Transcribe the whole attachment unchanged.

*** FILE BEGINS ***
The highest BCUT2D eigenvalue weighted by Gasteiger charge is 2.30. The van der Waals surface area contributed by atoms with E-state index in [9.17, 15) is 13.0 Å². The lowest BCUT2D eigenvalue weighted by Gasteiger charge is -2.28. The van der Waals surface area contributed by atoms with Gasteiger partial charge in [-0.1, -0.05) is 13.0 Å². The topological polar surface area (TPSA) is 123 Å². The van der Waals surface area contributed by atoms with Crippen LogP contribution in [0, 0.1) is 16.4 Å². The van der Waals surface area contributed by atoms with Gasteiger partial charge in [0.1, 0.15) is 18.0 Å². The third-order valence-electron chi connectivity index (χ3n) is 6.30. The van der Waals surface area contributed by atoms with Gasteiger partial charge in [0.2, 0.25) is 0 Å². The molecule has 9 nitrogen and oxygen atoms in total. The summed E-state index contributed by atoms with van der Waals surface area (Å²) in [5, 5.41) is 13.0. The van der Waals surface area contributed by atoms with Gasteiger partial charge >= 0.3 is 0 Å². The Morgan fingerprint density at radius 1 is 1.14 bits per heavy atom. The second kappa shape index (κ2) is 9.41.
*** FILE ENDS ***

The highest BCUT2D eigenvalue weighted by Gasteiger charge is 2.30. The van der Waals surface area contributed by atoms with E-state index in [9.17, 15) is 13.0 Å². The lowest BCUT2D eigenvalue weighted by Gasteiger charge is -2.28. The van der Waals surface area contributed by atoms with Gasteiger partial charge in [-0.1, -0.05) is 13.0 Å². The topological polar surface area (TPSA) is 123 Å². The van der Waals surface area contributed by atoms with Crippen LogP contribution in [0, 0.1) is 16.4 Å². The van der Waals surface area contributed by atoms with Gasteiger partial charge in [0.1, 0.15) is 18.0 Å². The third-order valence-electron chi connectivity index (χ3n) is 6.30. The van der Waals surface area contributed by atoms with Gasteiger partial charge in [0.2, 0.25) is 0 Å². The molecule has 9 nitrogen and oxygen atoms in total. The summed E-state index contributed by atoms with van der Waals surface area (Å²) in [5, 5.41) is 13.0. The van der Waals surface area contributed by atoms with Gasteiger partial charge >= 0.3 is 0 Å². The Morgan fingerprint density at radius 1 is 1.14 bits per heavy atom. The second kappa shape index (κ2) is 9.41.